Minnesota Goat Confirmed to have Highly Pathogenic Avian Influenza (HPAI)

North Dakota State University and University of Minnesota Extension Teams
(Previously published online with North Dakota State University Extension and Ag Research News: March, 21, 2024)

A juvenile goat in Minnesota recently tested positive for highly pathogenic avian influenza (HPAI). While HPAI has been detected in predatory mammals that prey on infected birds, this is the first identified case of HPAI in domestic livestock in the U.S. The goat lived on the same premises where a poultry flock tested positive for HPAI in late February. The goat shared the same pasture and sole water source as the poultry flock.

HPAI is a known disease of wild and domestic poultry and waterfowl. There is limited information available about HPAI infection in ruminants, though in some species, animals with immature or compromised immune systems appear to be at greater risk of infection. Only Continue reading

Spring Pasture To-Do’s

Evie Smith, Small Farms and Master Gardener Coordinator, Oregon State University
(Previously published online with Oregon State University Extension Service: April, 2023)

When snow and ice finally ease up, and spring is just around the corner, your forage plants will start growing again. This means it’s time to start thinking about spring management for your pasture. Below are some management activities you should start planning for or doing.

Soil test
If you didn’t test it last fall, test the soil in your pasture this spring (or plan to do it this coming fall). OSU Extension recommends you test the soil in your pasture every one to two years to know how to amend your soil to get the most out of your pasture. The following resources can help you take and interpret your soil test. Continue reading

The Best Time to Market Sheep and Goats

Anthony Carver, University of Tennessee Extension Agent, Grainger County
(Previously published online with the University of Tennessee Extension Institute of Agriculture)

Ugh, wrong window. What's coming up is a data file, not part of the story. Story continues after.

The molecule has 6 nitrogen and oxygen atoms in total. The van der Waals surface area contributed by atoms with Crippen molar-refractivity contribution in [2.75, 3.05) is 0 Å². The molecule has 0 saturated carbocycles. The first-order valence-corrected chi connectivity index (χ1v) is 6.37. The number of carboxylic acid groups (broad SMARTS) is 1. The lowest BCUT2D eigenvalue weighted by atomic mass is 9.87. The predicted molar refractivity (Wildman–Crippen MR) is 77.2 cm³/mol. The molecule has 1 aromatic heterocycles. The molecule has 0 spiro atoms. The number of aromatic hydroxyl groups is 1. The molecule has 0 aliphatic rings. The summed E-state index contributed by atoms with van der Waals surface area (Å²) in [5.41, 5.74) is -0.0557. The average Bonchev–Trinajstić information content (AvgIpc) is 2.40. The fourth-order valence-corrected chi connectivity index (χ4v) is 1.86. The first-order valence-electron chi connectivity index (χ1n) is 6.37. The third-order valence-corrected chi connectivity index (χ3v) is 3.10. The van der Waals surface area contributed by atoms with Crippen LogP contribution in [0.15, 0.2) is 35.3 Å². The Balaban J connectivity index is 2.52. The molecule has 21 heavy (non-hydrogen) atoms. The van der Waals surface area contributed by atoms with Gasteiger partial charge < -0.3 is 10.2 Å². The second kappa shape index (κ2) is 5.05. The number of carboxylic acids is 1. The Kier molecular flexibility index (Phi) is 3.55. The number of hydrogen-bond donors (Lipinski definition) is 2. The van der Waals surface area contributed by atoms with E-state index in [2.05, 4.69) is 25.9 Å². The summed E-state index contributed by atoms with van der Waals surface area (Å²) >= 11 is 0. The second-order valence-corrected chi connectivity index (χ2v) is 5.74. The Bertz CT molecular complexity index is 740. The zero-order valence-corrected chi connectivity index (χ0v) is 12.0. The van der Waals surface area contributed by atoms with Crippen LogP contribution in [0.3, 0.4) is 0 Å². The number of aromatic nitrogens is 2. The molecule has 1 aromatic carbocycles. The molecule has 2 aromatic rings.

Any producer of any product always wants the best price they can get. Sheep and goat producers are the exact same way. To really understand the demand and supply economics of sheep and goats, one must first understand the large groups purchasing them.

The main purchasers for sheep and goats are ethnic groups. The purchasers recognize different holidays and feast days than most producers. This is the most important factor to understand in marketing sheep and goats.

Just like all holidays, the demand for certain foods go up. An example would be Continue reading

Forage Has Greened Up – So What’s Next?

Tom Kilcer, Certified Crop Advisor, Kinderhook, New York
(Previously published online with FarmProgress – American Agriculturalist: March 19, 2024)

Commentary: Early spring growth demands sufficient nitrogen and sulfur to optimize yield and quality.

Winter is coming to an end, and much faster than in normal years.

People I talked to in New York say they had less winter than we did in Tennessee. We saw an 8-inch blizzard — we rarely get 1 inch — and minus 9 degrees! We never get that cold this far south.

In any case, winter forage and grasses are greening up. This is one of those years where you should move early to get a jump on the season. The already enormous amount of spring growth demands sufficient nitrogen and sulfur to optimize yield and quality.